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This is a poem that reached into my soul today. For me it is about a longing I have felt for ages. For you, it will be whatever it needs to be. That is what great poetry offers, what it does to the hearts of readers.

The Art of Chewing Crayons

I want to be a tree
reach my arms to heaven’s window
and shatter the sky to pale blue shards,
catch the pieces in my palms
to scatter sunlight on children
locking limbs and laughter
to clamber on my shoulders
as I show them a new world.

I want to echo the casual hubbub
of community life;
breezes like rascals racing
between foliage skirts
and fussy birds squawking
over boundary lines and riffraff cats
too distracted to notice
the insects execute
the penultimate dine-and-dash.
I want them to know this is home
strong and straight,
a foundation for those who leap
with great faith and open wings to soar
until they need to rest, to nest.

I want to dig my toes in
feel rooted in the ground
steadfast in Winter’s stormy face
even if it break my boughs.

And should I fall to forest floor
when living days are…

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My Mother’s Breaking Body ~ Susan Richardson

Disappearing Acts

I am not an easy person to be friends with.  I’m not being self-deprecating.  It’s not like I’m mean or selfish or particularly high maintenance, but I do have a tendency to disappear, sometimes for long periods of time.   I get overwhelmed by interaction, by the noise of life and the efforts to be the consummate good person.  I need to spend time alone with my thoughts, to clear away the debris that has clouded them.  I guess you could say I am a loner.   Continue reading “Disappearing Acts”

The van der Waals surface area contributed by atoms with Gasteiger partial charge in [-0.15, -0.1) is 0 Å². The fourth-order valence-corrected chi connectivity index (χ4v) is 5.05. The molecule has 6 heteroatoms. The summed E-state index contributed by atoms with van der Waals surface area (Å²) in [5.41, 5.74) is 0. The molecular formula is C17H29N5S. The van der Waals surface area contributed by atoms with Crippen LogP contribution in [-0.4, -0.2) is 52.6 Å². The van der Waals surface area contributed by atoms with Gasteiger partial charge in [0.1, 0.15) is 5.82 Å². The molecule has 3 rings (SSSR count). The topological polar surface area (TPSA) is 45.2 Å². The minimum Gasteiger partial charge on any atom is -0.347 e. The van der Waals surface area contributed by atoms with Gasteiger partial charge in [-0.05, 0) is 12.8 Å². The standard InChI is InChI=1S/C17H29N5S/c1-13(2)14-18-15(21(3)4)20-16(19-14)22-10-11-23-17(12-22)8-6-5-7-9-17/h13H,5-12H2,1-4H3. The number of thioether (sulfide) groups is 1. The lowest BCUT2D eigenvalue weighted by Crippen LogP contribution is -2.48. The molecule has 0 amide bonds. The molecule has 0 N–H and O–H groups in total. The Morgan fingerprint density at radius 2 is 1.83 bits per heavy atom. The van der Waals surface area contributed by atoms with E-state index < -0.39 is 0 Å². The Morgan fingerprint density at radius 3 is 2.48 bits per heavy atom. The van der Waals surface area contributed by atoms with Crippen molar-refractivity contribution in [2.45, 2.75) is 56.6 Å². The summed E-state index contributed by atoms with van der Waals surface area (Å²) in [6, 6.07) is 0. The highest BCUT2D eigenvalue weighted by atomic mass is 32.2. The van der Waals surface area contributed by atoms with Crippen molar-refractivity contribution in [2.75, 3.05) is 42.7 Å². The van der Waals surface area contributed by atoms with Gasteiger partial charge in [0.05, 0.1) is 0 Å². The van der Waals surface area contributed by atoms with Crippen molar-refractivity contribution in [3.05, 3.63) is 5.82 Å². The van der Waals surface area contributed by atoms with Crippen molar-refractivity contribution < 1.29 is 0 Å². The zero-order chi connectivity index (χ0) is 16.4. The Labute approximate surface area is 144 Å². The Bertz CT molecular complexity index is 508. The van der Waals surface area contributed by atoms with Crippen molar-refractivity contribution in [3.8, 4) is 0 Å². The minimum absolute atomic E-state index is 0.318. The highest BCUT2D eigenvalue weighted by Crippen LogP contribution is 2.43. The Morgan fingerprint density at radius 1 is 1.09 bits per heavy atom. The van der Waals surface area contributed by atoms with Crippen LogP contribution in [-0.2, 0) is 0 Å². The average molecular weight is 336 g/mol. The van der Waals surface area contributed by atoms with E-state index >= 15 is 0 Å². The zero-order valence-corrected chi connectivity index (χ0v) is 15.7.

Ink in Thirds TLT

Ink in Thirds does a fun visual prompt challenge every Thursday, called Three Line Thursday.  Some of you might really enjoy it.  You can check out this weeks prompt here.

Stuck in My Head

I was lucky to grow up in 2 musical households.  My Mom was taught, by her professional jazz musician father, to play the piano at age 4.  My Dad played the guitar and was always singing.  He has a song for every occasion, big or small. Random songs often pop into his head and  he’ll start singing, no matter where we are.  He has a good voice.  You’d think by now I would have heard all the songs he has to offer, but he is still surprising me with new ones.   Continue reading “Stuck in My Head”